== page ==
Jenny: Neurotica is about a plucky Dominatrix with OCD trying to save her small-town dungeon. You’re great. We should get coffee sometime. I’m not just saying that. I know other people just say that sometimes but I really feel like we’re going to be friends, you know? Here, what’s your number, I’ll call you so you can have my number!

IFC: What’s your comedy origin story?

Jenny: Since I was a kid I’ve dealt with severe OCD and anxiety. Comedy has always been one of the ways I’ve dealt with that. I honestly just want to help make people feel happy for a few minutes at a time.

IFC: What was the genesis of Neurotica?

Jenny: I’m pretty sure it was a title-first situation. I was coming up with ideas to pitch to a production company a million years ago (this isn’t hyperbole; I am VERY old) and just wrote down “Neurotica”; then it just sort of appeared fully formed. “Neurotica? Oh it’s an over-the-top romantic comedy about a Dominatrix with OCD, of course.” And that just happened to hit the buttons of everything I’m fascinated by.

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IFC: How would you describe Ivy?

Jenny: Ivy is everything I love in a comedy character – she’s tenacious, she’s confident, she’s sweet, she’s a big wonderful weirdo.

IFC: How would Ivy’s clientele describe her?

Jenny:  Open-minded, caring, excellent aim.

IFC: Why don’t more small towns have local dungeons?

Jenny: How do you know they don’t?

IFC: What are the pros and cons of joining a chain mega dungeon?

Jenny: You can use any of their locations but you’ll always forget you have a membership and in a year you’ll be like “jeez why won’t they let me just cancel?”

IFC: Mouths are gross! Why is that?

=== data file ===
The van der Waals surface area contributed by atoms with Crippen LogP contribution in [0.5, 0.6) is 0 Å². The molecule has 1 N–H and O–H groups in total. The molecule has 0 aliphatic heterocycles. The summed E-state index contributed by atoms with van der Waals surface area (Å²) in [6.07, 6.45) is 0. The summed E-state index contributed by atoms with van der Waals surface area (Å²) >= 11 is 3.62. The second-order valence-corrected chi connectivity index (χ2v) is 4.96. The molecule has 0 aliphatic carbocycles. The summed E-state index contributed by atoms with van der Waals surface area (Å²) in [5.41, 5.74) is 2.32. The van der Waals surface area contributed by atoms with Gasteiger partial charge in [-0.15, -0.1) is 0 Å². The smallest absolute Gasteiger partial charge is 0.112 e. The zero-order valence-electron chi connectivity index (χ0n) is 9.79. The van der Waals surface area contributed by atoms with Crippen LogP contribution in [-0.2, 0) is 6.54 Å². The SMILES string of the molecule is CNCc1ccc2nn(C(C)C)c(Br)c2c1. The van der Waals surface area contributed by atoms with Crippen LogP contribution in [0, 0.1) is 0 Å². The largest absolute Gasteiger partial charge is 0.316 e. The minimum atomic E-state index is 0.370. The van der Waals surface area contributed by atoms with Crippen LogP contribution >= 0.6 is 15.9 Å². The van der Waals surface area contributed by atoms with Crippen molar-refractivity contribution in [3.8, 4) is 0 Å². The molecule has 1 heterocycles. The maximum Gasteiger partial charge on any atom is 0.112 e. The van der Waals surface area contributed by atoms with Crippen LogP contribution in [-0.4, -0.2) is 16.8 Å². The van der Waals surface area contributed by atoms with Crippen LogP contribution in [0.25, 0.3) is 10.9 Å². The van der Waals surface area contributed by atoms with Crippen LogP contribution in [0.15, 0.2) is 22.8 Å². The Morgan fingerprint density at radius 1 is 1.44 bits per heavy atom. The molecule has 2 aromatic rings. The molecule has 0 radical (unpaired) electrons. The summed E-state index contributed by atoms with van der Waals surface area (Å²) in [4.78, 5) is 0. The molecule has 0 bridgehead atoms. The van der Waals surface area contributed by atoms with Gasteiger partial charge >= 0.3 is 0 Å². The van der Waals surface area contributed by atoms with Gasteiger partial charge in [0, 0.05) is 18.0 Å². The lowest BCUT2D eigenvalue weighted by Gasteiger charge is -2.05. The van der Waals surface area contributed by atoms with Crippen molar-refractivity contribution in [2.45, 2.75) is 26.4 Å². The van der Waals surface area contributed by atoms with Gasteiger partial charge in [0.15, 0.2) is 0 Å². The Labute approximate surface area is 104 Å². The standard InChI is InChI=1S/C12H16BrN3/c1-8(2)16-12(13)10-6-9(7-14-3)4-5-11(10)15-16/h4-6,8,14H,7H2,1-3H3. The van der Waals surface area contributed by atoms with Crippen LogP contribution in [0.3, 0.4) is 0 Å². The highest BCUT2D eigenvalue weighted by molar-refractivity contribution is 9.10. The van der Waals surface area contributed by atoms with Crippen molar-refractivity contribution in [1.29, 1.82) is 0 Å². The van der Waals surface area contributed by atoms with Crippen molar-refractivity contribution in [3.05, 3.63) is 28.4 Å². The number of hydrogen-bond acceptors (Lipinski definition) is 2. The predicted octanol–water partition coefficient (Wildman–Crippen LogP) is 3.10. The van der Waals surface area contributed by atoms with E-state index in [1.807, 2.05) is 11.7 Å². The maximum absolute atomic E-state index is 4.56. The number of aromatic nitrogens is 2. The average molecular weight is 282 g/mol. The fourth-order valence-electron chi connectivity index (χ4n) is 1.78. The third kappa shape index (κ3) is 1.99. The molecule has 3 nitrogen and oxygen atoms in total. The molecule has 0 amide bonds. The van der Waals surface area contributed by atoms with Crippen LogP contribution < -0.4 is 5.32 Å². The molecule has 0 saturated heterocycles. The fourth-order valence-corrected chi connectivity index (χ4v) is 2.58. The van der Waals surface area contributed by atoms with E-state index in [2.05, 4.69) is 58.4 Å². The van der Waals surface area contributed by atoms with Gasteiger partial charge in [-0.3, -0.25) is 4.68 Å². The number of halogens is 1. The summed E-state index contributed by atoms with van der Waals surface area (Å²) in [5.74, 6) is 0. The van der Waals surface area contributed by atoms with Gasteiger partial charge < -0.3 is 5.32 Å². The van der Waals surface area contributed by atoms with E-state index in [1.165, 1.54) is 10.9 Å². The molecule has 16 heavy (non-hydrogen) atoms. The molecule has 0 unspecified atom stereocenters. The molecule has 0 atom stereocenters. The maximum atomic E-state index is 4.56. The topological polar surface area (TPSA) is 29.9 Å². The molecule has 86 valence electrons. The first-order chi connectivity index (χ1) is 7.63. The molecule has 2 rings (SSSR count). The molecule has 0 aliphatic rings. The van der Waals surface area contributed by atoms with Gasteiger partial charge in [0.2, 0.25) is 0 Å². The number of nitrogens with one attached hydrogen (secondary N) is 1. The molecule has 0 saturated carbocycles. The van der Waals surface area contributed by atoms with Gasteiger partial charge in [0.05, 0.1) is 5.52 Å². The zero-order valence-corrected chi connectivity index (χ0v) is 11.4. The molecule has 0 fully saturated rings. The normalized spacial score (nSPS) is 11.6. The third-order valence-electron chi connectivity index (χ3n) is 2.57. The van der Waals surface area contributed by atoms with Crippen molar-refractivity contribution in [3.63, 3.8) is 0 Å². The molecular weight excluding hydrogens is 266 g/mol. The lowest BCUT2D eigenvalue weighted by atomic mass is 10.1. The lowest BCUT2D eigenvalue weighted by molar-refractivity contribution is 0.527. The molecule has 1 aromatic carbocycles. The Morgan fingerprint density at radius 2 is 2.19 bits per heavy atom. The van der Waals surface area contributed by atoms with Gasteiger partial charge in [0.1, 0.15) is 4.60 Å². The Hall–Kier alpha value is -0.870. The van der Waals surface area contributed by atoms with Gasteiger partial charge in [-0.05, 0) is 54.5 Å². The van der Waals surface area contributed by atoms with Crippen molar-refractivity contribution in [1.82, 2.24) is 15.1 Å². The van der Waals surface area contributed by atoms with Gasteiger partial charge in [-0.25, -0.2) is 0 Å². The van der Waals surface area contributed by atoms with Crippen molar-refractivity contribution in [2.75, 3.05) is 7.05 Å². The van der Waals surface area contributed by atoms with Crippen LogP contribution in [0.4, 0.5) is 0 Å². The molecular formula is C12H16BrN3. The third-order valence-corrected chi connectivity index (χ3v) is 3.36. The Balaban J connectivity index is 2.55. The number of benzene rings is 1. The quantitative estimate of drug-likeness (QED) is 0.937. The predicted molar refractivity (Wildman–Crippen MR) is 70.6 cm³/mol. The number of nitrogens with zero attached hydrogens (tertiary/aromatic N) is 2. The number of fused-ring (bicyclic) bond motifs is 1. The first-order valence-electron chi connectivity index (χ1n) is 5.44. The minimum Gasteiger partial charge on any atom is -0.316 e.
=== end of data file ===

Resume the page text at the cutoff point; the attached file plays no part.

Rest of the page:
Jenny: If you had never seen a mouth before and I was like “it’s a wet flesh cave with sharp parts that lives in your face”, it would sound like Cronenberg-ian body horror. All body parts are horrifying. I’m kind of rooting for the singularity, I’d feel way better if I was just a consciousness in a cloud.

See the whole season of Neurotica right now on IFC’s Comedy Crib.

The-Craft

The ’90s Are Back

The '90s live again during IFC's weekend marathon.

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Photo Credit: Everett Digital, Columbia Pictures

We know what you’re thinking: “Why on Earth would anyone want to reanimate the decade that gave us Haddaway, Los Del Rio, and Smash Mouth, not to mention Crystal Pepsi?”

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Thoughts like those are normal. After all, we tend to remember lasting psychological trauma more vividly than fleeting joy. But if you dig deep, you’ll rediscover that the ’90s gave us so much to fondly revisit. Consider the four pillars of true ’90s culture.

Boy Bands

We all pretended to hate them, but watch us come alive at a karaoke bar when “I Want It That Way” comes on. Arguably more influential than Brit Pop and Grunge put together, because hello – Justin Timberlake. He’s a legitimate cultural gem.

Man-Child Movies

Adam Sandler is just behind The Simpsons in terms of his influence on humor. Somehow his man-child schtick didn’t get old until the aughts, and his success in that arena ushered in a wave of other man-child movies from fellow ’90s comedians. RIP Chris Farley (and WTF Rob Schneider).

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Teen Angst

In horror, dramas, comedies, and everything in between: Troubled teens! Getting into trouble! Who couldn’t relate to their First World problems, plaid flannels, and lose grasp of the internet?

Mainstream Nihilism

From the Coen Bros to Fincher to Tarantino, filmmakers on the verge of explosive popularity seemed interested in one thing: mind f*cking their audiences by putting characters in situations (and plot lines) beyond anyone’s control.

Feeling better about that walk down memory lane? Good. Enjoy the revival.

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And revisit some important ’90s classics all this weekend during IFC’s ’90s Marathon. Check out the full schedule here.